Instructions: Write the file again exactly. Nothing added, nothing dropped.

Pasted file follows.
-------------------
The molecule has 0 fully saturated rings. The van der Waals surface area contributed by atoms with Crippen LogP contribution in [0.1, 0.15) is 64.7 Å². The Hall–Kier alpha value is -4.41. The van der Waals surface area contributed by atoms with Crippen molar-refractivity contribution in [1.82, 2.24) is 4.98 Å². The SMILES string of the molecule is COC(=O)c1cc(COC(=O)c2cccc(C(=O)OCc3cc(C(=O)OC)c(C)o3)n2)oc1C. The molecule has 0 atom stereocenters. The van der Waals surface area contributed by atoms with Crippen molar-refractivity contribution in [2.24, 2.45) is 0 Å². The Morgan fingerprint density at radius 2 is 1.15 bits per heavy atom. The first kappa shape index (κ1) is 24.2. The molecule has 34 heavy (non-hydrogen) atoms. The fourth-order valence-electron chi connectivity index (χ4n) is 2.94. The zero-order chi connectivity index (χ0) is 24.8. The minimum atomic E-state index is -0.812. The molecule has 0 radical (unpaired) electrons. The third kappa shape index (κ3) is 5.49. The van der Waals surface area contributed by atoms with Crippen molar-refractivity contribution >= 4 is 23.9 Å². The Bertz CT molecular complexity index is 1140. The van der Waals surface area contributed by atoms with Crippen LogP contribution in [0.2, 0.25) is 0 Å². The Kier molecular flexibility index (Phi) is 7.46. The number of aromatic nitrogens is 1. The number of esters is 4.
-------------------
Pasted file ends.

The molecule has 0 fully saturated rings. The van der Waals surface area contributed by atoms with Crippen LogP contribution in [0.1, 0.15) is 64.7 Å². The Hall–Kier alpha value is -4.41. The van der Waals surface area contributed by atoms with Crippen molar-refractivity contribution in [1.82, 2.24) is 4.98 Å². The SMILES string of the molecule is COC(=O)c1cc(COC(=O)c2cccc(C(=O)OCc3cc(C(=O)OC)c(C)o3)n2)oc1C. The molecule has 0 atom stereocenters. The van der Waals surface area contributed by atoms with Crippen molar-refractivity contribution in [2.24, 2.45) is 0 Å². The Morgan fingerprint density at radius 2 is 1.15 bits per heavy atom. The first kappa shape index (κ1) is 24.2. The molecule has 34 heavy (non-hydrogen) atoms. The fourth-order valence-electron chi connectivity index (χ4n) is 2.94. The zero-order chi connectivity index (χ0) is 24.8. The minimum atomic E-state index is -0.812. The molecule has 0 radical (unpaired) electrons. The third kappa shape index (κ3) is 5.49. The van der Waals surface area contributed by atoms with Crippen molar-refractivity contribution >= 4 is 23.9 Å². The Bertz CT molecular complexity index is 1140. The van der Waals surface area contributed by atoms with Crippen LogP contribution in [0.2, 0.25) is 0 Å². The Kier molecular flexibility index (Phi) is 7.46. The number of aromatic nitrogens is 1. The number of esters is 4.